The hall was crowded with people waiting for the father of personal computing and one of the original founders of Apple, the great Steve Wozniak, the great and powerful Woz, as he is known amongst computer enthusiasts and tech nerds. He was accompanied by Nuno Sebastiao, the co-founder and CEO of Feedzai, a cyber security company that detects fraudulent payments through AI.
They began by discussing the old days of Apple and whether Wozniak thought Apple would ever be this big. After exchanging pleasantries they began talking about global technologies that are influencing the world today. Wozniak mentioned working with Fusion-io that pioneered flash storage but he said he couldn’t point to one company in the technology space that would change the world like he had done in his heyday.
When the conversation shifted to AI, Nuno asked Wozniak when he saw AI becoming big during his lifetime. Apple’s co-founder commented that AI has come close to mimicking human ability yet it doesn’t quite work like the human brain just yet. He expressed doubt however, whether the Turing test would remain as effective as it is now due to the work being done on digital assistants like Alexa and Google Assistant. As an example, these assistants would be able to tell jokes in the near future, that were tailored to the taste of the person in question. Nevertheless, he did point out that even slightly complicated questions managed to outwit contemporary personal assistants so AI has a long way to go.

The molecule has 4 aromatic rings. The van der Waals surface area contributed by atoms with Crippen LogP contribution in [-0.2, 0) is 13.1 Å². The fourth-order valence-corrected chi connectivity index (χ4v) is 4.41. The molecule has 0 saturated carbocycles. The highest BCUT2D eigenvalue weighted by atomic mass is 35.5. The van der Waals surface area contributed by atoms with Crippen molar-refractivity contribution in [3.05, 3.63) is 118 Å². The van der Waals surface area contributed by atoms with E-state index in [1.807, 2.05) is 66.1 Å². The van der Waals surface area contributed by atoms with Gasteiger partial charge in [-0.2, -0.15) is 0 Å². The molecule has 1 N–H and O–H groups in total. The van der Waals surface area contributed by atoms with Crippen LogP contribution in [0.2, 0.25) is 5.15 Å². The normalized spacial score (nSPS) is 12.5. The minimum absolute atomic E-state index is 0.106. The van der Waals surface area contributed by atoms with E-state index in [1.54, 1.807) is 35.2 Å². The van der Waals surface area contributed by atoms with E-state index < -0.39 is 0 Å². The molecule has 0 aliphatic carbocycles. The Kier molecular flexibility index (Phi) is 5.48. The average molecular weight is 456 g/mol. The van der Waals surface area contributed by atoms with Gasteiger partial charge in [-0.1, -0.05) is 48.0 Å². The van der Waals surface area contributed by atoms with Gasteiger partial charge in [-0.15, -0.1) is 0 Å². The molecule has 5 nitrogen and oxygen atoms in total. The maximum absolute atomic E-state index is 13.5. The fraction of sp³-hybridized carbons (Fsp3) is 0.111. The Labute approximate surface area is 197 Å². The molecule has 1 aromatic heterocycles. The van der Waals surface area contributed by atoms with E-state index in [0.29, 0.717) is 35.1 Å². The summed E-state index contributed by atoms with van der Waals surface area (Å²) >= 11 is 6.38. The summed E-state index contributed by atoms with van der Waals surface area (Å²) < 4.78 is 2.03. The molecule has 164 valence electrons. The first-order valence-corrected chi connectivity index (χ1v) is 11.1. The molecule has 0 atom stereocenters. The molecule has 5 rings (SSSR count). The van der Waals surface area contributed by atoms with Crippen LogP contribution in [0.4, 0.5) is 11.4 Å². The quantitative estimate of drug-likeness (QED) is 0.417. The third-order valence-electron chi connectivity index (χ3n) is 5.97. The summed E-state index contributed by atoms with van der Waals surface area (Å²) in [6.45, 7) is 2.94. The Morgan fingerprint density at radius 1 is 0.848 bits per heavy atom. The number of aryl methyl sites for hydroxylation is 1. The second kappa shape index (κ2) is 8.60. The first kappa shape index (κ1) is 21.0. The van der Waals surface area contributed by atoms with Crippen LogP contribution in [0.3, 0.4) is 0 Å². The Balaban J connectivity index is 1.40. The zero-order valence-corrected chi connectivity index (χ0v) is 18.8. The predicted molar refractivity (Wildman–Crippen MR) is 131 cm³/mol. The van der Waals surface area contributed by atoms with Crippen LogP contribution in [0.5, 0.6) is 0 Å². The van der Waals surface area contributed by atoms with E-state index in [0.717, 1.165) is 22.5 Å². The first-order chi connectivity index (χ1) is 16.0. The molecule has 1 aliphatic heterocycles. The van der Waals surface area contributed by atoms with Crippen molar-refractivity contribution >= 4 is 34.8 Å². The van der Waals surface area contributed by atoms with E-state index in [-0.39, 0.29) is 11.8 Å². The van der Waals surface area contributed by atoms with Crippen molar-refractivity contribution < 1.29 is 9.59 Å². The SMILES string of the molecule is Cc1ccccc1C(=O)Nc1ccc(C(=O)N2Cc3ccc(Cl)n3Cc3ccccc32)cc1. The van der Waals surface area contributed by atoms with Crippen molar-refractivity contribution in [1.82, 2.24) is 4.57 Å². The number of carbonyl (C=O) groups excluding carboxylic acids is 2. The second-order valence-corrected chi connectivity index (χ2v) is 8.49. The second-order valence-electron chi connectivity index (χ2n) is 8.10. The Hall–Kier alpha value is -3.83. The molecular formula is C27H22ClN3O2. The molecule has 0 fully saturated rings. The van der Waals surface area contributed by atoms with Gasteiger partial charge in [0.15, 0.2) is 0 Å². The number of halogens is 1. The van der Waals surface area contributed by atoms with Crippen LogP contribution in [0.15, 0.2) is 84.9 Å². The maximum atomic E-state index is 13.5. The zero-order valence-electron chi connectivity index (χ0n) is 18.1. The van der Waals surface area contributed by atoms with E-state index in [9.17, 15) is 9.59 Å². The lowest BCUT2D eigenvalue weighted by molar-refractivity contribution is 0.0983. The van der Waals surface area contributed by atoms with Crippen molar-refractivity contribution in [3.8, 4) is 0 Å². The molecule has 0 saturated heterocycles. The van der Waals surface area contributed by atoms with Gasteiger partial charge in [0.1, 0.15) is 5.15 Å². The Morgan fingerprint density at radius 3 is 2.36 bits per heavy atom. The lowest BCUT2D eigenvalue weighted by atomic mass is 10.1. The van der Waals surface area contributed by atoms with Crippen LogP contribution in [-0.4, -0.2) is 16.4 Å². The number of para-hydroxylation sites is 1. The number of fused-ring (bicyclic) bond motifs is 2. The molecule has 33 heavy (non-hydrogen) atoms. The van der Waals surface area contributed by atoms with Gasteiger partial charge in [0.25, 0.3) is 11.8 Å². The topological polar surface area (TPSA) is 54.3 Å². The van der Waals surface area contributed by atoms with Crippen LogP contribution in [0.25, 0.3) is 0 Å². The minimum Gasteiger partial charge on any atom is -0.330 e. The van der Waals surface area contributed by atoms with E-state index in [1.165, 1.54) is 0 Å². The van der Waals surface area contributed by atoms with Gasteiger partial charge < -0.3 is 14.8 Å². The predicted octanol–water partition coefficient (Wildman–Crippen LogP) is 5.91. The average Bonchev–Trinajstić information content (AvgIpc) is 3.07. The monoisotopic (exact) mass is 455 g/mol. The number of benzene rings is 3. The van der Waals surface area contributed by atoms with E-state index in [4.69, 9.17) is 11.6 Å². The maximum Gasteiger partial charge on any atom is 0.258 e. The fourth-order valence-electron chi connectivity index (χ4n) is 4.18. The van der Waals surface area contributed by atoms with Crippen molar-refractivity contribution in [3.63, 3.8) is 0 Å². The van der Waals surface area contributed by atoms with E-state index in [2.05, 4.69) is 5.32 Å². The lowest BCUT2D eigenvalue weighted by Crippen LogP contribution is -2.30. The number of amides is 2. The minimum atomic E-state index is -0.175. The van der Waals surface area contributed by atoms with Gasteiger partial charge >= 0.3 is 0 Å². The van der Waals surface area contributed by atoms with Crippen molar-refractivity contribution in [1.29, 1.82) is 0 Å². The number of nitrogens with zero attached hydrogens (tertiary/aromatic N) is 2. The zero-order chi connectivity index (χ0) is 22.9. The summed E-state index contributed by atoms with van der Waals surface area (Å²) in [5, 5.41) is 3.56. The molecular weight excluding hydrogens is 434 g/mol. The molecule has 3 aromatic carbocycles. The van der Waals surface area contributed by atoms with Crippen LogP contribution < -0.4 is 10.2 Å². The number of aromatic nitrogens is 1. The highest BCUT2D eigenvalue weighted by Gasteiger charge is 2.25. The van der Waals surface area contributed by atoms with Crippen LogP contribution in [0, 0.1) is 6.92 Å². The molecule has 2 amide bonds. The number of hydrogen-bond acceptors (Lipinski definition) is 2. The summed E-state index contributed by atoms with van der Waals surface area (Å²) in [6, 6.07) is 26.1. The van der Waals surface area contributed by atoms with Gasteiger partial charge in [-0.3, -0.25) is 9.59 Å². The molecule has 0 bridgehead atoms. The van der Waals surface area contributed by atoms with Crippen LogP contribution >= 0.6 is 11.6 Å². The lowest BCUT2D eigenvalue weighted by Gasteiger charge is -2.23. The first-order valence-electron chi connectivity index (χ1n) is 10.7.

After that all Nuno had to do was bring up Blockchain and Wozniak went on praising Bitcoin and other cryptocurrencies like Ethereum as well as the Universal Ledger. He called these developments “astounding”. He compared the so-called “bubble” that Blockchain is in to the dot com crash in 2001, citing that culture doesn’t always want to change rapidly. He did think however, that Blockchain was “on the right track”. He believed that Blockchain and cryptocurrencies were much closer to a system being defined by nature, free from external controls and governed by the laws of the free market, than actual currencies. He mentioned loving an article that mentioned Jack Darcy, the founder of Twitter, saying that within a few years, everything would be bought and sold through digital currencies.
When Nuno shifted the conversation to payment methods, Wozniak shifted into Apple mode and praised Apple Pay’s ease of use and how companies had followed suit after failing to do digital mobile payments right.
The conversation inevitably touched on the EU Privacy Law, the GDPR. Wozniak praised the law, preferring a more regulated market of online behavior rather than the wild free flow of information.
Nuno wrapped up the conversation by asking Wozniak what he’d do differently if he could go back to Apple’s early days. Wozniak nodded no, saying that he believed he had done everything right. He waxed lyrical about the Apple II, describing its pioneering capabilities in graphics and software.
Wozniak ended the session by encouraging young entrepreneurs and engineers to pursue their dreams, to have a complete blueprint of the product they’re pitching before they do so, and to be unafraid of the long hours that await them before they get that first taste of success.